Rizzo, however, did contest the assertion that the documents she used were taken from the persons of her victims. In response to the government's request that the Probation Department include the Section 2B1.1(b)(3) enhancement in the PSR, Rizzo's counsel submitted a letter noting that theft from another implicates "enhanced sentencing because of the increased risk of physical injury" and asserting that "[t]here is no evidence that Ms. Rizzo imposed any risk or harm on the victims." (Letter from Jennifer Brown to Probation Officer Jefferies of 7/10/02, at 2) (quoting the "Background" Application Note to U.S.S.G. 2B1.1) (internal quotation marks and emphasis omitted). [J.A. at A70] The letter also pointed to caselaw holding that the thefts must take place within reach of the victims to satisfy Section 2B1.1(b)(3). Id. The Probation Department ultimately agreed with Rizzo's position and, in rejecting the government's request for a Section 2B1.1(b)(3) enhancement, specifically noted that "the defendant could have bought the stolen property from someone or found them." PSR at 21. Therefore, Rizzo was under no obligation to object more specifically to the PSR. Moreover, at sentencing, Rizzo's counsel did object to the Section 2B1.1(b)(3) enhancement and suggested that the documents used by Rizzo may have been taken through means other than theft from the person prior to the district court's ruling. (Tr. of Sentencing at 7.) [J.A. at A40] We thus reject the government's waiver argument.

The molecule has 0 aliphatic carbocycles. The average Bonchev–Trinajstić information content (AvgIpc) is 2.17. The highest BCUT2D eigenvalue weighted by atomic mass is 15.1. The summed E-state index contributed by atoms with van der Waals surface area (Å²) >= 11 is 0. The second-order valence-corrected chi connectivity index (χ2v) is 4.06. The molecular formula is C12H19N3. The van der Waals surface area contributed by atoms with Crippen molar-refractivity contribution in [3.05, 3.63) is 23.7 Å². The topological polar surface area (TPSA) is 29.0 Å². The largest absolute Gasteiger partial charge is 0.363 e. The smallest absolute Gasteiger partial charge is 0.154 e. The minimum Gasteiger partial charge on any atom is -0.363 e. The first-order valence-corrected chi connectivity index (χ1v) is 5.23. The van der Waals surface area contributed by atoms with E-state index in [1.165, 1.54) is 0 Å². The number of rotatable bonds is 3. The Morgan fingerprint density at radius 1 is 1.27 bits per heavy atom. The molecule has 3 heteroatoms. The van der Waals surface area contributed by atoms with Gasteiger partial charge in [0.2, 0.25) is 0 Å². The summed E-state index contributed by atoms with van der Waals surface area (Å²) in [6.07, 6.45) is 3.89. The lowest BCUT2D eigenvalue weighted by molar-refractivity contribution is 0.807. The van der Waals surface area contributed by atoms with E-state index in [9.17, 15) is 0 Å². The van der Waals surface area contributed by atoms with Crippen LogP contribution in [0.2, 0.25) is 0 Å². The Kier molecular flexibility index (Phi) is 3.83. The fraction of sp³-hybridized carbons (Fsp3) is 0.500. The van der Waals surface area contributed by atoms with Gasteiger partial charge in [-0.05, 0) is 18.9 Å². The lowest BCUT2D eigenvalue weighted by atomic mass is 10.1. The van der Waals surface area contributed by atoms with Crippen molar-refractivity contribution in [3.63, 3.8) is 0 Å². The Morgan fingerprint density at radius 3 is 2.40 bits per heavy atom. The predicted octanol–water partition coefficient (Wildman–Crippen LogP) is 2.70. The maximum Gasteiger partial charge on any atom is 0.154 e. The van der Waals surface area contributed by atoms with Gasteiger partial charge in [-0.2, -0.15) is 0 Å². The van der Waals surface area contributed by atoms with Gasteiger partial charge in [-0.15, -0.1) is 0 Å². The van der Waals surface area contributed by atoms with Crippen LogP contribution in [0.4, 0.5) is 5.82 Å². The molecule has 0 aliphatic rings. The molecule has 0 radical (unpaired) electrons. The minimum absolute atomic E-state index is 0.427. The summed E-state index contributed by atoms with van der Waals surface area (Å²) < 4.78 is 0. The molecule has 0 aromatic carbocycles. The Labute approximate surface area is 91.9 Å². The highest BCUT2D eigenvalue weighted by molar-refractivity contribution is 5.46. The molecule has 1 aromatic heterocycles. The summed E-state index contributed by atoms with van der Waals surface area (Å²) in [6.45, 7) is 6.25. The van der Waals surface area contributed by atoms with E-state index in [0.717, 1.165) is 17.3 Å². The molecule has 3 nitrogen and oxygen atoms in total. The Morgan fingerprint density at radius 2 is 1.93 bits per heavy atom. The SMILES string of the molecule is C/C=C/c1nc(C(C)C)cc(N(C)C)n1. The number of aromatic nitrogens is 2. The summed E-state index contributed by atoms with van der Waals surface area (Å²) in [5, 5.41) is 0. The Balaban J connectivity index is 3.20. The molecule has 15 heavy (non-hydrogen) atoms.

Turning to the merits, we find that the district court's conclusion that the documents used by Rizzo were obtained through theft from the person of another was clearly erroneous. As noted above, Section 2B1.1(b)(3) is applicable only if Rizzo's offense involved theft, without use of force, of property that was being held by another person or was within arm's reach of that person. The government, however, did not produce evidence from any of Rizzo's seven victims indicating that documents were taken from their persons. The only victim who testified at sentencing, Victim # 3, offered no evidence regarding either how her wallet was stolen or how Rizzo came to receive and use her personal information more than a year later. Similarly, there was no evidence of how Victim # 2's documents were stolen, and the short time period between their theft and use does not suggest any conclusion about how they were taken. The government additionally suggests that the fact that Rizzo used documents relating to seven different individuals during a nine-month time period makes it more likely that at least one was a victim of a pick-pocket or purse-snatcher. The mere fact that Rizzo had a large number of victims within the short time period, however, does not establish how the victims' documents or information were obtained.